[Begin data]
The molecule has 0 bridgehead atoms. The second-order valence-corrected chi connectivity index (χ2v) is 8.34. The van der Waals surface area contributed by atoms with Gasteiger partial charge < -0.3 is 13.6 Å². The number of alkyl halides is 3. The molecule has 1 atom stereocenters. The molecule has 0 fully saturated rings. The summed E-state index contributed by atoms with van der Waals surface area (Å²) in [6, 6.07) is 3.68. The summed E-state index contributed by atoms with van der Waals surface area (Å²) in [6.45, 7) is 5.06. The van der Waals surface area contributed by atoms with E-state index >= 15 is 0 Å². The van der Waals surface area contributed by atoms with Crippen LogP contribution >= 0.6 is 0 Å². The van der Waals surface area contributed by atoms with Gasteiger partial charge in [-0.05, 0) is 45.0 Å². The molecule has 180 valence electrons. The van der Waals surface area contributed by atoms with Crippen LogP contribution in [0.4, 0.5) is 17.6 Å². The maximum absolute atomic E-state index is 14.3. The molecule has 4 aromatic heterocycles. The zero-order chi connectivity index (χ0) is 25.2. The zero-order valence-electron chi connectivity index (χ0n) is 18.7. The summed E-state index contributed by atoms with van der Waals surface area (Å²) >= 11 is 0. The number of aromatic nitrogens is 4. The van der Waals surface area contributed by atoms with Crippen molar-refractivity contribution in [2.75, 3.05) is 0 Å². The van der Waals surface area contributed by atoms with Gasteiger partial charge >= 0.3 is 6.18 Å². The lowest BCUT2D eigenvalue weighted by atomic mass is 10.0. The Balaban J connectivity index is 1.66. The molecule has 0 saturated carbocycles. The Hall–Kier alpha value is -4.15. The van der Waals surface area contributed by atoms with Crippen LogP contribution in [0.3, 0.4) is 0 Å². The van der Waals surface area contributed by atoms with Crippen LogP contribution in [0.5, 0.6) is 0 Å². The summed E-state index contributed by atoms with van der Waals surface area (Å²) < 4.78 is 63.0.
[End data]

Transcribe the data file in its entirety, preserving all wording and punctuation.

The molecule has 0 bridgehead atoms. The second-order valence-corrected chi connectivity index (χ2v) is 8.34. The van der Waals surface area contributed by atoms with Gasteiger partial charge < -0.3 is 13.6 Å². The number of alkyl halides is 3. The molecule has 1 atom stereocenters. The molecule has 0 fully saturated rings. The summed E-state index contributed by atoms with van der Waals surface area (Å²) in [6, 6.07) is 3.68. The summed E-state index contributed by atoms with van der Waals surface area (Å²) in [6.45, 7) is 5.06. The van der Waals surface area contributed by atoms with E-state index >= 15 is 0 Å². The van der Waals surface area contributed by atoms with Crippen LogP contribution >= 0.6 is 0 Å². The van der Waals surface area contributed by atoms with Gasteiger partial charge in [-0.05, 0) is 45.0 Å². The molecule has 180 valence electrons. The van der Waals surface area contributed by atoms with Crippen LogP contribution in [0.4, 0.5) is 17.6 Å². The maximum absolute atomic E-state index is 14.3. The molecule has 4 aromatic heterocycles. The zero-order chi connectivity index (χ0) is 25.2. The zero-order valence-electron chi connectivity index (χ0n) is 18.7. The summed E-state index contributed by atoms with van der Waals surface area (Å²) >= 11 is 0. The number of aromatic nitrogens is 4. The van der Waals surface area contributed by atoms with Crippen molar-refractivity contribution in [2.75, 3.05) is 0 Å². The van der Waals surface area contributed by atoms with Gasteiger partial charge >= 0.3 is 6.18 Å². The lowest BCUT2D eigenvalue weighted by atomic mass is 10.0. The Balaban J connectivity index is 1.66. The molecule has 0 saturated carbocycles. The Hall–Kier alpha value is -4.15. The van der Waals surface area contributed by atoms with Crippen LogP contribution in [0.3, 0.4) is 0 Å². The van der Waals surface area contributed by atoms with Crippen LogP contribution in [0.5, 0.6) is 0 Å². The summed E-state index contributed by atoms with van der Waals surface area (Å²) < 4.78 is 63.0.